Predictably, lots of lovely shenanigans ensue, with Magdalen trying to con her wicked relations, the evil housekeeper trying to con Magdalen and Norah  popping up well-meaningly from time to time to thwart all Magdalen's cunning plans by mistake. It's all very tense and exciting, and I can't imagine how Collins's original readers coped during the months and months it took to be serialised. I assume there were many people whose dying thoughts were along the lines of "I may be leaving my wife and child destitute and forced to choose between starvation and prostitution, but at least THEY'LL get to find out how No Name finishes. Damn those lucky sods."

It all, actually, peters out into a rather piddly and saccharine ending (I really don't think I'm spoiling anything much if I tell you that Good Ultimately Triumphs), but I enjoyed the whole thing up until that point so much that I tend to forgive it its conclusion. After all, it wouldn't be a proper Victorian novel without a bit of ridiculous sentimentality and a fainting fit or two.  

No Name gets a solid 3.5 stars.

In conclusion, sensation fiction is really bloody good, and I think that everyone should read much more of it. Don't expect it to blow your mind with its truthful portrayal of the human condition, and do expect there to be moments where you stop, put down the book and think, well, that's bloody stupid, but definitely do expect to have a good time. Because you will.

Wednesday, 13 July 2011

Classic review - Villette

For the last few weeks I have been interning Monday to Friday at a publisher's, and then working Saturdays at the book shop. Which has been totally fine, and perfectly easy to cope with, except that from time to time I find myself forgetting things, like how to spell hat, or where my email is, or what someone said to me five minutes before.

I have also been reading Villette by Charlotte Bronte. I'd been putting off reading this book for approximately ten years, in case it turned out to be awful and forced me to hate Charlotte Bronte, but I finally decided last week to stop being such a wuss and get on with it. So now I can finally claim to be a person who really does love Charlotte Bronte, since I have read not one but a whole two of her books.

The first thing to say is that it turns out that Villette is not an ideal book for dipping in and out of at random intervals while you wait for your next bus. I got into grown-up books via a lot of blockbuster 19th century novels, so they were all I knew to begin with, and for a long time I couldn't understand why people complained that they were difficult to read. Now I realise, though, that the complainers may have had something. Being able to read books from different time periods is a bit like tuning your ear to a foreign language - it's all about expectation and what you're used to. Villette was the first Victorian book I read after months of almost exclusively late-20th Century stuff, and it took me about eighty pages before its word choice stopped being nearly incomprehensible. Irids? Gloaming? Massy? These must all be nonsense words inserted to make me feel stupid! Complainers, I'm sorry. I finally understand what you mean.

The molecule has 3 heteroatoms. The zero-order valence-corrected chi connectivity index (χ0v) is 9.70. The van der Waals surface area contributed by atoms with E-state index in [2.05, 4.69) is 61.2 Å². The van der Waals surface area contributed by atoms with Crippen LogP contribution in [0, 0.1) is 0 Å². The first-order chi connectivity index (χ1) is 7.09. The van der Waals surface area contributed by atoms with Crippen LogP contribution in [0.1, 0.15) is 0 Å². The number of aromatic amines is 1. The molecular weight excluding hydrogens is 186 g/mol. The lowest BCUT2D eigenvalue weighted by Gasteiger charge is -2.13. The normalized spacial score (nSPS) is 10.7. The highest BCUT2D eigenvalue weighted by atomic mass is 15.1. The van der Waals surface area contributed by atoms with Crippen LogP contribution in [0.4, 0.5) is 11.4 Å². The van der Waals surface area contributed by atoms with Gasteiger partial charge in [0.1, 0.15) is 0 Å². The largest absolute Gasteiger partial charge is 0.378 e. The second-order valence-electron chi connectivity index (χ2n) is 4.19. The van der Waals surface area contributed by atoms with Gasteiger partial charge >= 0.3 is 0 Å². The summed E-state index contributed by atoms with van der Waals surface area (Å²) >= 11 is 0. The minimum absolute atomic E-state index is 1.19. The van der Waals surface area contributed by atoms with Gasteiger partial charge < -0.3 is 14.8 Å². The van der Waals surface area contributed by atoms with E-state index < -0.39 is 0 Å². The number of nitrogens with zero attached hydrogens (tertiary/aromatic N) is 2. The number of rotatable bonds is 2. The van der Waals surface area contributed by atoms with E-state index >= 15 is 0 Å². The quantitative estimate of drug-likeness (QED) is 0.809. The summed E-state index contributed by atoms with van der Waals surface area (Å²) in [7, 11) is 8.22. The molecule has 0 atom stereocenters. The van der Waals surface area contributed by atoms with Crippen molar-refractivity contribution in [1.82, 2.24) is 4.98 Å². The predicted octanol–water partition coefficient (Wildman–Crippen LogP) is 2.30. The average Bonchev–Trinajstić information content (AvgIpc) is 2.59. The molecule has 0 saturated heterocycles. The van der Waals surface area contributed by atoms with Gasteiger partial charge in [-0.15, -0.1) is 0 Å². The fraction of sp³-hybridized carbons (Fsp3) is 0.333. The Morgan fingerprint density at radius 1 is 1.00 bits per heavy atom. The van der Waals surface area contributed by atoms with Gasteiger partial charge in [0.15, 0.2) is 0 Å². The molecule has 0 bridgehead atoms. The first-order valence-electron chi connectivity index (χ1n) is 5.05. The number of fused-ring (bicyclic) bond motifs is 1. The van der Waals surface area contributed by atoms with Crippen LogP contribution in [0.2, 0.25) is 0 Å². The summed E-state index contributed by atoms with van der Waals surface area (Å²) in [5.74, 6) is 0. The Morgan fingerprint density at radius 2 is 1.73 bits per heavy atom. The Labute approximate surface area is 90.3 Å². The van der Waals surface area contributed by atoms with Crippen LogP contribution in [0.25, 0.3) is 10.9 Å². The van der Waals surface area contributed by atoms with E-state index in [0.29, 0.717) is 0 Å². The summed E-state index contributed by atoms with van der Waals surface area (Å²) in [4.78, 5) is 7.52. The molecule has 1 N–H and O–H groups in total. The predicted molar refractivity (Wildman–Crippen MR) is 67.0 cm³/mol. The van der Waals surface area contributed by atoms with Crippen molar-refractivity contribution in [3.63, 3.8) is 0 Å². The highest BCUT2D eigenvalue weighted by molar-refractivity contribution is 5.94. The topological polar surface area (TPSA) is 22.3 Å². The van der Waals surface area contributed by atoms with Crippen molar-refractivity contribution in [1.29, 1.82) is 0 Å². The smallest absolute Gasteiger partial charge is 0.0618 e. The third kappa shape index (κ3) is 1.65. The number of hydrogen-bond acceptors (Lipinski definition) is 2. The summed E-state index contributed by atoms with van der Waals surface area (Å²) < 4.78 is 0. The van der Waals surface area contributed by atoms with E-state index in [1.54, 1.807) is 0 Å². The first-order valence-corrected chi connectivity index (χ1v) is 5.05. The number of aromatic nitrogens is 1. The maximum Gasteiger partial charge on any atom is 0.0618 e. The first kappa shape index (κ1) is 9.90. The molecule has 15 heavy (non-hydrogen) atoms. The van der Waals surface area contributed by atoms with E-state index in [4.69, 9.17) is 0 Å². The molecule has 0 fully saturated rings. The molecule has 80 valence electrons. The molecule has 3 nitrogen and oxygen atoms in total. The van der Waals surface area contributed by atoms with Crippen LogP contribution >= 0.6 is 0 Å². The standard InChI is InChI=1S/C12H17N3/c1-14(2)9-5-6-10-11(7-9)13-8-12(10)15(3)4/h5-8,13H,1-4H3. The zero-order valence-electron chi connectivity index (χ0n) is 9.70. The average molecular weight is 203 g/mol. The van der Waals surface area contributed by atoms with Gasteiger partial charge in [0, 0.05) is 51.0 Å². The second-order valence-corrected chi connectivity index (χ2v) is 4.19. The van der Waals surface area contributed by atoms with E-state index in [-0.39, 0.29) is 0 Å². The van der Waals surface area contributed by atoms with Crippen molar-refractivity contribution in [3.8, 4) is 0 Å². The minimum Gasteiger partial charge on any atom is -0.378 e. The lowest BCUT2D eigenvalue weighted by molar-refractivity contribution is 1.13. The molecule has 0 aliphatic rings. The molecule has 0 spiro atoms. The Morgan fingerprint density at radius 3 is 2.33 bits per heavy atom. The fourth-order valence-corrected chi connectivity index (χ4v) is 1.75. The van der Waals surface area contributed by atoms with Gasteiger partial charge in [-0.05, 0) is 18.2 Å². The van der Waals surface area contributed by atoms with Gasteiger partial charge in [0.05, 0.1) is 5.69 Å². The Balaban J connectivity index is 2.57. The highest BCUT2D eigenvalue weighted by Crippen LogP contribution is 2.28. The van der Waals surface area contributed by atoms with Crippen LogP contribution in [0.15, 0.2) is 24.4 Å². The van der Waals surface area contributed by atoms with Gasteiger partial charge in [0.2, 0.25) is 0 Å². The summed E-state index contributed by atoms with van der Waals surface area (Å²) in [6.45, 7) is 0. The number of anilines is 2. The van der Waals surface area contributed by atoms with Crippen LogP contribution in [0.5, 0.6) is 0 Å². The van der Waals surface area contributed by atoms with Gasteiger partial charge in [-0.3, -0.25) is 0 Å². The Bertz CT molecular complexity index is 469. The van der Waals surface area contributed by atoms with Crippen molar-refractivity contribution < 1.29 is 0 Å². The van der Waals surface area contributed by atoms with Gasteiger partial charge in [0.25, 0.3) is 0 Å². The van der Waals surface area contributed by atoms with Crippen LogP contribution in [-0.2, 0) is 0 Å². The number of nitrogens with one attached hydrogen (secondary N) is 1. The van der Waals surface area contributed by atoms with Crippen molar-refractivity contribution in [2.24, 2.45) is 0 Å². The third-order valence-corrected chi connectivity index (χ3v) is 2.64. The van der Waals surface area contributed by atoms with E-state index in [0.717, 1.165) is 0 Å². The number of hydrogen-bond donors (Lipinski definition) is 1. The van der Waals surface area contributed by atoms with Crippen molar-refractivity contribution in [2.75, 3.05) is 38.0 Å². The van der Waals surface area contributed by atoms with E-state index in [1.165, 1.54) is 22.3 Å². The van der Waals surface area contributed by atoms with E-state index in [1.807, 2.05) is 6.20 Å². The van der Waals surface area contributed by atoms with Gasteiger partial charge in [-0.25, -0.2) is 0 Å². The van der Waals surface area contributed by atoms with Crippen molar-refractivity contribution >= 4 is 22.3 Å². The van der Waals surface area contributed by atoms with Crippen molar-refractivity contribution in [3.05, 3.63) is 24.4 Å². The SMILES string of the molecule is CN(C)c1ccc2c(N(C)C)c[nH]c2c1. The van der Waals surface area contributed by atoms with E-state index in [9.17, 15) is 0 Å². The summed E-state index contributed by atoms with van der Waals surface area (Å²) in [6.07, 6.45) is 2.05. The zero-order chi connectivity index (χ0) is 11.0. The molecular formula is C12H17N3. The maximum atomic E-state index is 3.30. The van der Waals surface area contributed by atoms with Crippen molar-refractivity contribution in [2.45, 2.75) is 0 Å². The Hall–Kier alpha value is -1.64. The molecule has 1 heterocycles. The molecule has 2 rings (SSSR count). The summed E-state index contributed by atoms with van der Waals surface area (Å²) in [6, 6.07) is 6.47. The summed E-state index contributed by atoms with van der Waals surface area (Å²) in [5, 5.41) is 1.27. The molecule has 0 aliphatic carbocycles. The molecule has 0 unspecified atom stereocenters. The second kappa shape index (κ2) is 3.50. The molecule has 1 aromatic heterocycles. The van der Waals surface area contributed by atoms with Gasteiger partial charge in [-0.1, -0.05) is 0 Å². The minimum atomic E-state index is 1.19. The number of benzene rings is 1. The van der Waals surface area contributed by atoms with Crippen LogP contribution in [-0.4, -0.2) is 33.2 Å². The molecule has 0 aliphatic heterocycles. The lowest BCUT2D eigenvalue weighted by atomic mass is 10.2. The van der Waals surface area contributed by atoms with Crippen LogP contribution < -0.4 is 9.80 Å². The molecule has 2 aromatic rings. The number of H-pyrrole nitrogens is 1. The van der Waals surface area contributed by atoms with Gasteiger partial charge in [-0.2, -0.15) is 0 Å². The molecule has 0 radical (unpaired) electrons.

I'd forgotten how much Bronte can write like she's just vomited up a Bible - and also how obscenely annoying it is when the notes at the back just give you chapter and verse of what she's referring to, rather than explaining the reference itself. As though I'm going to see 'Job 3:19' and be instantly enlightened - Job 3:19! My favourite part of Job! What a totally apt reference, Charlotte! I'm fairly sure it's all a ploy by the editor to show you that there are some things that you don't know that he totally does. Things like this are why I suspect most scholarly editors of being assholes.

But anyway, to the book itself. I discovered when I actually read Villette as opposed to thinking about reading it that a lot of things I'd been assuming about it weren't right at all. Most importantly, its title does not, in fact, refer to a person in any way, shape or form. It’s a town. Of course it bloody is. Villette, after all, means little town in French, and it turns out that Villette is all about (French-speaking) Belgium. Charlotte Bronte spent a lot of time being a schoolmistress in Belgium (and falling hopelessly in love with a married schoolmaster there), and she has a very low and rude opinion of the country as a result. Nothing like a bit of healthy xenophobia to increase a book's fun.

Villette turns out to be, in essence, Jane Eyre Goes To Belgium. If you've read Charlotte Bronte's greatest hit you will feel a strong sense of deja vu during Villette, since both novels are pretty much just the marriage plot, gone Gothic, and both can be summed up pretty much as follows:

Chilly, cerebral and faintly unattractive female with a fondness for grey dresses (*resemblance to C. Bronte entirely accidental) lacks fortune; goes in search of it; takes up teaching position; suffers Gothic hardships; meets short dark unhandsome man; undergoes extreme verbal abuse at his hands; is unaccountably aroused by said abuse; overcomes difficulties to win him; reader, she married him.